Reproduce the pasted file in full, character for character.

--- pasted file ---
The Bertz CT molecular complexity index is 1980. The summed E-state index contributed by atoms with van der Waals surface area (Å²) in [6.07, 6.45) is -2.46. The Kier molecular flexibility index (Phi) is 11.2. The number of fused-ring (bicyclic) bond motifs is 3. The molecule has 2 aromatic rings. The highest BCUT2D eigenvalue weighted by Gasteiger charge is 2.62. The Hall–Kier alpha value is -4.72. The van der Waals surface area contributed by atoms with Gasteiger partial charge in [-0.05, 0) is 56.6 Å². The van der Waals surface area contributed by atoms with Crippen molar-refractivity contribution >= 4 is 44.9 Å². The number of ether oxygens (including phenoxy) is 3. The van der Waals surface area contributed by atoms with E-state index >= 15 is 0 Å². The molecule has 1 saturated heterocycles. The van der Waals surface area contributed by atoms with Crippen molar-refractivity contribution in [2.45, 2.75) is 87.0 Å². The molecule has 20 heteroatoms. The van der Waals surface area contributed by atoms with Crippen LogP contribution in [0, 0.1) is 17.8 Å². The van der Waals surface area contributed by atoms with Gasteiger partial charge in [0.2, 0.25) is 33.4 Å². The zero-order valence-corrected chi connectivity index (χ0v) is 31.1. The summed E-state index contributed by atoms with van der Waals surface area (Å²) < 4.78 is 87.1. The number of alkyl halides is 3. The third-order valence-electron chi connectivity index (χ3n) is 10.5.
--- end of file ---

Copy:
The Bertz CT molecular complexity index is 1980. The summed E-state index contributed by atoms with van der Waals surface area (Å²) in [6.07, 6.45) is -2.46. The Kier molecular flexibility index (Phi) is 11.2. The number of fused-ring (bicyclic) bond motifs is 3. The molecule has 2 aromatic rings. The highest BCUT2D eigenvalue weighted by Gasteiger charge is 2.62. The Hall–Kier alpha value is -4.72. The van der Waals surface area contributed by atoms with Gasteiger partial charge in [-0.05, 0) is 56.6 Å². The van der Waals surface area contributed by atoms with Crippen molar-refractivity contribution >= 4 is 44.9 Å². The number of ether oxygens (including phenoxy) is 3. The van der Waals surface area contributed by atoms with E-state index >= 15 is 0 Å². The molecule has 1 saturated heterocycles. The van der Waals surface area contributed by atoms with Crippen molar-refractivity contribution in [2.45, 2.75) is 87.0 Å². The molecule has 20 heteroatoms. The van der Waals surface area contributed by atoms with Crippen LogP contribution in [0, 0.1) is 17.8 Å². The van der Waals surface area contributed by atoms with Gasteiger partial charge in [0.2, 0.25) is 33.4 Å². The zero-order valence-corrected chi connectivity index (χ0v) is 31.1. The summed E-state index contributed by atoms with van der Waals surface area (Å²) < 4.78 is 87.1. The number of alkyl halides is 3. The third-order valence-electron chi connectivity index (χ3n) is 10.5.